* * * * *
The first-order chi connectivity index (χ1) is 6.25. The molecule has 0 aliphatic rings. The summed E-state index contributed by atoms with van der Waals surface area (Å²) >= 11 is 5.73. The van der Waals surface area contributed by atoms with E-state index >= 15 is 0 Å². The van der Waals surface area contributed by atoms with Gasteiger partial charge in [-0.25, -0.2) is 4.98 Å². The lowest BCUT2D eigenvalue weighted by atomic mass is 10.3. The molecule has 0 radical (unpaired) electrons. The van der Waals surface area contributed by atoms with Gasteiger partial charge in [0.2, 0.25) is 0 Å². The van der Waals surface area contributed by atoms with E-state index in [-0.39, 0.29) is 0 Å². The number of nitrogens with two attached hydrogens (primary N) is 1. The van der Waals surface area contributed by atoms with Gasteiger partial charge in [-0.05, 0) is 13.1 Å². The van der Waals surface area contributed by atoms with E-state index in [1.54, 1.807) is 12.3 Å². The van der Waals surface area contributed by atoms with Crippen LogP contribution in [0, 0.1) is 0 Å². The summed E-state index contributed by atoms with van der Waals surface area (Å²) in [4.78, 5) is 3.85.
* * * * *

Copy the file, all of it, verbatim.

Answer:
The first-order chi connectivity index (χ1) is 6.25. The molecule has 0 aliphatic rings. The summed E-state index contributed by atoms with van der Waals surface area (Å²) >= 11 is 5.73. The van der Waals surface area contributed by atoms with E-state index >= 15 is 0 Å². The van der Waals surface area contributed by atoms with Gasteiger partial charge in [-0.25, -0.2) is 4.98 Å². The lowest BCUT2D eigenvalue weighted by atomic mass is 10.3. The molecule has 0 radical (unpaired) electrons. The van der Waals surface area contributed by atoms with Gasteiger partial charge in [0.2, 0.25) is 0 Å². The van der Waals surface area contributed by atoms with E-state index in [-0.39, 0.29) is 0 Å². The number of nitrogens with two attached hydrogens (primary N) is 1. The van der Waals surface area contributed by atoms with Gasteiger partial charge in [-0.05, 0) is 13.1 Å². The van der Waals surface area contributed by atoms with E-state index in [1.54, 1.807) is 12.3 Å². The van der Waals surface area contributed by atoms with Crippen LogP contribution in [0, 0.1) is 0 Å². The summed E-state index contributed by atoms with van der Waals surface area (Å²) in [4.78, 5) is 3.85.